Jul 29 2006

http://www.beyondtheboxscore.com/2006/7/29/181346/885

Since a stolen base when the game is close and/or late is more important than a SB in other situations, it raises the issue of whether or not some players can "pick their spots" and do more of their stealing when it really matters. Just like with clutch hitting, which has been extensively researhed, we could also ask: How much difference would the clutch stealing make or how many extra wins would the most clutch stealers add? I take a look at these questions.

The data comes from Ed Oswalt's "The Baseball Player Value Analysis System." There, he lists data for how many wins a player added with his basestealing. Here is an example of what he means: "In the example of the seventh inning situation above, if the runner steals third, the home team's chance of winning improves from .45253 to .49368. This improvement of .04115 is a contribution of the baserunner." He did this for each player's SBs from 1972-2002. Then he added up the change in value for each SB and caught stealing (CS, which has a negative value) to get base stealing wins (or BS Wins). I sorted Oswalt's data and here are the top 25:

So those are the top clutch base stealers. Of course, they are all, for the most part, known for being good stealers.

To see if players were getting more SB wins than expected, I first calculated the value of all of their SBs and CSs using the run values of .22 and -.38, respectively. These are the values that Pete Palmer uses in the "Baseball Encyclopdia." When those values are applied to a given player's SB and CS totals, the result is called "base stealing runs" or BSR. The correlation between Oswalt's SB wins and Palmer's BSR is .911 (a perfect correlation is 1.00-I used layers with 5,000 or more plate appearances (PAs) from 1972-2002). If you square that, you get the "r-squared," which is .83, meaning that 83% of the variation across players in SB wins is explained by BSR.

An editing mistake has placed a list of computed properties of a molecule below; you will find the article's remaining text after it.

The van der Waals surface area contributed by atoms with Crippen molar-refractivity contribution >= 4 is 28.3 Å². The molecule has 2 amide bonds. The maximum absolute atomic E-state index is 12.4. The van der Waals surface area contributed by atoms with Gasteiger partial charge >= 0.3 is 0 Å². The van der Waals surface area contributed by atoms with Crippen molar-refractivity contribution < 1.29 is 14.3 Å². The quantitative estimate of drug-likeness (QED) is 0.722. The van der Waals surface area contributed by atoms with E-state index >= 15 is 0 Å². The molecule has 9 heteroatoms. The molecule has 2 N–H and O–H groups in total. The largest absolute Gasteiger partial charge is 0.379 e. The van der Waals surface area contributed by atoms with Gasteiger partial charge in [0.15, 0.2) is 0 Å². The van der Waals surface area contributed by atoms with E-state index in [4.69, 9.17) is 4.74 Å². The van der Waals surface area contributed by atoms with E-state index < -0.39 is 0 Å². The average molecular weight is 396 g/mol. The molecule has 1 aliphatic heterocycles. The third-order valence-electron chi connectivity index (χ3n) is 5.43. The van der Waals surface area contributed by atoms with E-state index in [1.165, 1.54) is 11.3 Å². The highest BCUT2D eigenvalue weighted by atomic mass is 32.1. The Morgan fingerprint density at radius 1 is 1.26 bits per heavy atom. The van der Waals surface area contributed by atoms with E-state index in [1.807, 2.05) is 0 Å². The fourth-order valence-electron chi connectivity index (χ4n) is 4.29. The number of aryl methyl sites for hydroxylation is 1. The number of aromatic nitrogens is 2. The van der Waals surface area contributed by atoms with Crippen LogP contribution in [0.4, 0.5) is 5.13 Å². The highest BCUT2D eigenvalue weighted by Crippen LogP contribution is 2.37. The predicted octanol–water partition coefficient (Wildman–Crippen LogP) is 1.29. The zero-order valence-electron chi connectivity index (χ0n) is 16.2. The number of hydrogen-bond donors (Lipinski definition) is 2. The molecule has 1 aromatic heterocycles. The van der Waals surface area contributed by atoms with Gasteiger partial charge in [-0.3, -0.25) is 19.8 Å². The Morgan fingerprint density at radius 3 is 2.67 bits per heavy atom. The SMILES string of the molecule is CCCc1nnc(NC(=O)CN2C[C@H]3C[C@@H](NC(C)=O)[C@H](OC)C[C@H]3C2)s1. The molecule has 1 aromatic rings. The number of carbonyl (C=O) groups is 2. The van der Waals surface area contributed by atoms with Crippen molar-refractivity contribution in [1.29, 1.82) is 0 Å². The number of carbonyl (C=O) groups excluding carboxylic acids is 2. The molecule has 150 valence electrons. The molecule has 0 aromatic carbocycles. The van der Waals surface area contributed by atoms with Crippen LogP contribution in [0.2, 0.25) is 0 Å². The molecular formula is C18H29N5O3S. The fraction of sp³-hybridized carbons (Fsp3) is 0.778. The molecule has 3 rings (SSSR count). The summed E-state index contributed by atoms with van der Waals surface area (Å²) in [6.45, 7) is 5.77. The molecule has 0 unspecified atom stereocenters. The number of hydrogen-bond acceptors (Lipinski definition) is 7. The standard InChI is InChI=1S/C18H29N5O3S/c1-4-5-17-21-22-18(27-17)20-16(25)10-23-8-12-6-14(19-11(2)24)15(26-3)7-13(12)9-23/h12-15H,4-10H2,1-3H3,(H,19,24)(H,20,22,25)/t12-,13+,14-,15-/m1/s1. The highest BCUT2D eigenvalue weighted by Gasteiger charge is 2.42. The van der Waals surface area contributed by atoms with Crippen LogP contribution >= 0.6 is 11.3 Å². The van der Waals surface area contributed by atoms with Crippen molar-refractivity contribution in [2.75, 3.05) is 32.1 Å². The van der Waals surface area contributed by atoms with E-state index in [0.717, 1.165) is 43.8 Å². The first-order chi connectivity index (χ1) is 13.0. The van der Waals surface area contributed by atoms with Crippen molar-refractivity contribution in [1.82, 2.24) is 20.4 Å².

Then I divided that BSR value by 10, which is the number of additional runs over the course of a season that it normally takes to add 1 more win (givne the way Oswalt calculated BS wins, this not the most accurate or precise way to do this-see notes at the end). This gives an expected number of wins a player adds from his SBs. That got subtracted from Oswalt's SB wins to see how many more or fewer games a player added from his "clutch stealing" or ability to steal (and not get caught) when it mattered most. The table below shows the top 25 in added SB wins.

Whitaker had 143 SBs and 75 CSs. Using the values of .22 for a SB and -.38 for a CS, he should have 2.96 BSR or "base stealing runs." That divided by 10 (runs added for a win) leaves .296 stolen base wins using the Palmer values. Oswalt gives Whitaker 4.956 SB wins. That exceeds his predicted value by 4.66. But Whitaker had nearly 10,000 career plate appearances (PAs).

With 700 or so PAs being a full season, that means he added about .33 wins a year by being able to steal when it mattered most.

The table below shows the top 25 in terms of added SB wins per 700 PA.

So even the most clutch stealers barely add one-third of a win per season. But I wonder if Kent Hrbek and Wade Boggs had reputations for clutch stealing?

I also looked at SB wins and BSR per time reaching first base (walks + HBP + singles). Over this time period, the average player reached 1B 189 per 700 PAs (of course that changed over time as the average on-base percentage changed). The table below shows the number of SB wins above what would be expected based on BSR per 189 times reaching 1B.

It looks like there is not alot of clutch stealing going on. The value of stealing for each player, if you take the game situation into account (inning, closeness of score), is not much different from what we already knew about using Palmer's SB and CS values.

Notes: The higher the league average in runs scored per game, the more additional runs it will take to add 1 win. In some years it is more than 10. Oswalt used each season's data to calculate how much the probability of winning would change with any given event. So a SB in a low scoring environment would probably help more than in high scoring environment. Guys who played more in low scoring years should probably have their BSR divided by a lower "runs per win" value than guys from the higher scoring years. So what I have here is an approximation (using the 10 runs). But if I divided each guy's BSR by a different "runs per win" value based on the league average, I probably would have gotten an even higher correlation between SB wins and BSR and we would see even less "clutch stealing."

Source: The Lee Sinins Complete Baseball Encyclopedia